In 2005, Brazilian President Lula initiated the first Summit of South America and Arab countries (ASPA) in Brasilia in an attempt to create a strategic South-South alliance for international development, justice and peace. This was followed by the Doha ASPA Summit in 2009. We are today on the eve of the 3rd session in Lima, Peru on October 1-2. 21 members from the Arab League and 11 from the Union of South American Nations, the Unasur (Syria and Paraguay are suspended from their organizations) will attend.
Many leaders have confirmed personal attendance, including Argentina’s President Cristina Fernandez de Kirchner, Brazilian President Dilma Rousseff, Ecuador’s Rafael Vicent Correa Delgado, and Uruguay’s Jose Mujica. List of prominent Arab leaders includes King Abdullah of Jordan, Lebanese President Michel Suleiman, Palestinian President Mahmoud Abbas, Emir of Qatar Hamad Bin Khalifa Al-Thani and Tunisian President Moncef Marzouki. Parallel to the political sessions, 400 business people from both regions will gather in the ASPA CEO Summit.
Since the last session in Doha (2009), the Arab world has been deeply and irremediably transformed. The Palestinian issue which was at the heart of the Arab-Latino consensus has lost for now its centrality. Other much more divisive issues have arisen.
The Peruvians will be hosting in Lima new Arab leaders with a different, challenging vision of the Middle East as well as representatives of the Arab monarchies still trying to weather the storm of the Arab Spring.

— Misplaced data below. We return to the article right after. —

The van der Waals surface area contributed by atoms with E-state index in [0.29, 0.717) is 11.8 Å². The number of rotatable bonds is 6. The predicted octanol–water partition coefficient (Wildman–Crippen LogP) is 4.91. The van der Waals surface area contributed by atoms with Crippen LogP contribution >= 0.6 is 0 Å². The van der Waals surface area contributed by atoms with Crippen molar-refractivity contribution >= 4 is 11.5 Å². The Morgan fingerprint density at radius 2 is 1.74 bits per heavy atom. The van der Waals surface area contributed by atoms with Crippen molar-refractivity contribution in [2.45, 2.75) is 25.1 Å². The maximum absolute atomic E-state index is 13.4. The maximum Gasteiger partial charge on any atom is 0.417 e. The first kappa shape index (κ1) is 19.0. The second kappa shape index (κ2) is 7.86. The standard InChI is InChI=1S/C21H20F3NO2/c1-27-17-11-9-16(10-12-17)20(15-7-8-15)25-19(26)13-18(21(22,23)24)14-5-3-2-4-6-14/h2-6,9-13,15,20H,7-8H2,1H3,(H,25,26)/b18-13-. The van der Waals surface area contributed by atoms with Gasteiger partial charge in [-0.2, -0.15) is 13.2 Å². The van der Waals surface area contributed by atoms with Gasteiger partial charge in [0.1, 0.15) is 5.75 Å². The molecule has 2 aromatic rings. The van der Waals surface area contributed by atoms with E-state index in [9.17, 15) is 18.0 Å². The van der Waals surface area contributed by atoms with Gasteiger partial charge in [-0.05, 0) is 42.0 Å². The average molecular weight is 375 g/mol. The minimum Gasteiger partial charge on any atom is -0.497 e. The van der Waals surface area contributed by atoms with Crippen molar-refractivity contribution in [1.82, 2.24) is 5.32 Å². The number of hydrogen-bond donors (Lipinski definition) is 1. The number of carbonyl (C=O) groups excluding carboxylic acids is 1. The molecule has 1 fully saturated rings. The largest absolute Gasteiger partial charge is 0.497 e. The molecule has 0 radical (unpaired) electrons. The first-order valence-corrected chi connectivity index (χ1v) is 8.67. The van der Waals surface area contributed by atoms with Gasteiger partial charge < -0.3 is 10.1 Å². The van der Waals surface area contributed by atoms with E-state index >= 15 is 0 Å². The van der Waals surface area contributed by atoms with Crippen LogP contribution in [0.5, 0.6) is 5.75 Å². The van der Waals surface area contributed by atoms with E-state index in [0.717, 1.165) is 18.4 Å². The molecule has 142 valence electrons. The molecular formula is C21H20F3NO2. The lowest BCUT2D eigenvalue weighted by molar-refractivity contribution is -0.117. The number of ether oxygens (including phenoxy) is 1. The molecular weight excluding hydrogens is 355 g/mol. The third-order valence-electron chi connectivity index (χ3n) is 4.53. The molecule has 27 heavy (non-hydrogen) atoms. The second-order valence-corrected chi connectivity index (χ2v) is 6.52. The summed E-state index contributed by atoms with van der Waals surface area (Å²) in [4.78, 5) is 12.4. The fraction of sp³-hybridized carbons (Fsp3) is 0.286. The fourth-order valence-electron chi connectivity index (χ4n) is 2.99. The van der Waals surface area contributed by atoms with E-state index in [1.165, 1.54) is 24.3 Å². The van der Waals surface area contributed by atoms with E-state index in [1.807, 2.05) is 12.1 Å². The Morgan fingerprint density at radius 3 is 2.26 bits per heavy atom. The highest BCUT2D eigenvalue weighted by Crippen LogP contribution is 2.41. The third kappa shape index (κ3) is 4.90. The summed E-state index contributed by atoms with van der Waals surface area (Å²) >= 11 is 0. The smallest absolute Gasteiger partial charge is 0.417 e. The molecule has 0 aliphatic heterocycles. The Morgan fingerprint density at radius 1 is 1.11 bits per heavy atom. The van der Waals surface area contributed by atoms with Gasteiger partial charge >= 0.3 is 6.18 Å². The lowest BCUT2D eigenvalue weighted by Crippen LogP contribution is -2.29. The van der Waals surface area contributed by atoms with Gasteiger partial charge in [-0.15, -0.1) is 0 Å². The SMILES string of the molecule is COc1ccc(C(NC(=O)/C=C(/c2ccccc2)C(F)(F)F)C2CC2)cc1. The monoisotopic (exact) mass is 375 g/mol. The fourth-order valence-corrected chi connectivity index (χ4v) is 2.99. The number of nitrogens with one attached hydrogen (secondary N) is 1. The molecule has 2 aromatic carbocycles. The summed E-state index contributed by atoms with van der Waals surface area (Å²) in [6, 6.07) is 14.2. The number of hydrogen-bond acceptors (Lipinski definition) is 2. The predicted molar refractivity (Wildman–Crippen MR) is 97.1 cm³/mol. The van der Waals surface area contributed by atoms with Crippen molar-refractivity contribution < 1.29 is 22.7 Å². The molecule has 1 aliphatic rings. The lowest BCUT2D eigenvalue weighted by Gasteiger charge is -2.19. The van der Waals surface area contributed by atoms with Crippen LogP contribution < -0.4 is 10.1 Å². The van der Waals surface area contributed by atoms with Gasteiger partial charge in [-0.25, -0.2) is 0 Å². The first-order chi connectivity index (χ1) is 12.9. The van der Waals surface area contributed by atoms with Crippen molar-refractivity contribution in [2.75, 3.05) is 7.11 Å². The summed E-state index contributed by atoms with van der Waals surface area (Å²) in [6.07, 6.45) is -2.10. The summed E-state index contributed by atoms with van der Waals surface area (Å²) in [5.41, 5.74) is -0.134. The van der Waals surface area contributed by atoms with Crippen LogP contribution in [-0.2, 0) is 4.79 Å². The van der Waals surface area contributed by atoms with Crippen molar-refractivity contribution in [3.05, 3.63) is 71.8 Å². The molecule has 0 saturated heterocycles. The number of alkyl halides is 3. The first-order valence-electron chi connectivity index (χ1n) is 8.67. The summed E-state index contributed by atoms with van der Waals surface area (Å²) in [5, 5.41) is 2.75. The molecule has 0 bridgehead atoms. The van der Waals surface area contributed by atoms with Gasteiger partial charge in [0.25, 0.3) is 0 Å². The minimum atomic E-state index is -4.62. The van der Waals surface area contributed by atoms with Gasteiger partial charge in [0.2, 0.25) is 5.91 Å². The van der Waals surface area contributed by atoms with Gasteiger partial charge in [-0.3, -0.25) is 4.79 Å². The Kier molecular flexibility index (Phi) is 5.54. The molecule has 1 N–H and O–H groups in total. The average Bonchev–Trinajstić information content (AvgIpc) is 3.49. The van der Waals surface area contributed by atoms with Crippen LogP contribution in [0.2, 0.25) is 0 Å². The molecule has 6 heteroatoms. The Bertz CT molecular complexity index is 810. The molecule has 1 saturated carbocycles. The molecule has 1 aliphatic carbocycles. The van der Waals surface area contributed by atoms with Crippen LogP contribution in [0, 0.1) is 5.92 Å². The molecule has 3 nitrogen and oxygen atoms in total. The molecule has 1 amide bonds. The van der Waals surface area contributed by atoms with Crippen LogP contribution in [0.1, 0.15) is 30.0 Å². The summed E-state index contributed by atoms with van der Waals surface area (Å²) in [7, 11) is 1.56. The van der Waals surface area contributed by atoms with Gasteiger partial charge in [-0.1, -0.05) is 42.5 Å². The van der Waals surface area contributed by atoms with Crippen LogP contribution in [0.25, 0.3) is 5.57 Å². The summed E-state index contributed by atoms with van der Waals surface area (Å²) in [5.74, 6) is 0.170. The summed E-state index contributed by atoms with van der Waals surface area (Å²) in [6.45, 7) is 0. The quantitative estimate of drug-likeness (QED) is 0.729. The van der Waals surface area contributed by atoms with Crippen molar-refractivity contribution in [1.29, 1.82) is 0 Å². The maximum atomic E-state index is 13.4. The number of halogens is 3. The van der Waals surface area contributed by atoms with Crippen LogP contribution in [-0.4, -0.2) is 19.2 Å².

It will be interesting to follow how this new regional configuration reflects on the discussions regarding Syria, Human Rights and Democracy, the status of religions and economic aspects.
1- The Syrian Crisis and beyond
There will be a heated debate over Syria, on who to blame and what to do.
ALBA members (the Bolivarian Alliance for the Americas) have taken side with the Assad regime considered as a strategic fence against American imperialism and, more recently, against what they see as a rising Islamist terrorist threat. Venezuela is even actively supporting the Syrian regime by sending cargos filled with oil.
ALBA’s position on Syria is not representative of the rest of the continent. Other influential Latino countries such as Mexico, Chile and recently Brazil, have condemned the regime’s violence against civilians. However, South American countries have one common red line: they oppose foreign interventions.
On the other side, the Arab league adopted a high profile policy against Assad’s regime, calling for a peace keeping mission and on Assad to step down. Arab participants will probably lobby heavily on Venezuelan authorities to stop sending oil to Syria, insist on a clear condemnation of the Syrian regime and push for stronger international action. ALBA Leaders’ narrative of a Syrian president resisting American and Israeli imperialism might be seriously challenged by the new Arab leaders, in particular by Egypt.
Beyond the specifics of the Syrian crisis, broader issues are at stake. The matters of Democracy and HR were in the past gently dodged to accommodate non-democratic Arab counterparts (actually, all but Lebanon). The only strong stance for democratic reform in the Doha declaration referred to … UN institutions.
This might not be an option anymore as a stronger push will be given for a new wording hailing the Arab Spring and democratic elections and condemning the use of force by regimes against their own citizens. We shall see how the Arab kingdoms (and Algeria), in particular the Gulf monarchies, will deal with these new narrative and vocabulary.
2 – The Religious Factor
One of the distinctive aspects of the previous ASPA summits was the explicit refutation of the concept of “Choc of civilizations”. Together, the leaders of the two regions representing most of the Christians and Muslims in the world put a strong emphasis on the notion of Dialogue of Civilization and the respect for all religions. Aware of the misuse and prejudices attached to the “War on Terror”, ASPA leaders rejected “any linkage between terrorism and a specific people or religion”.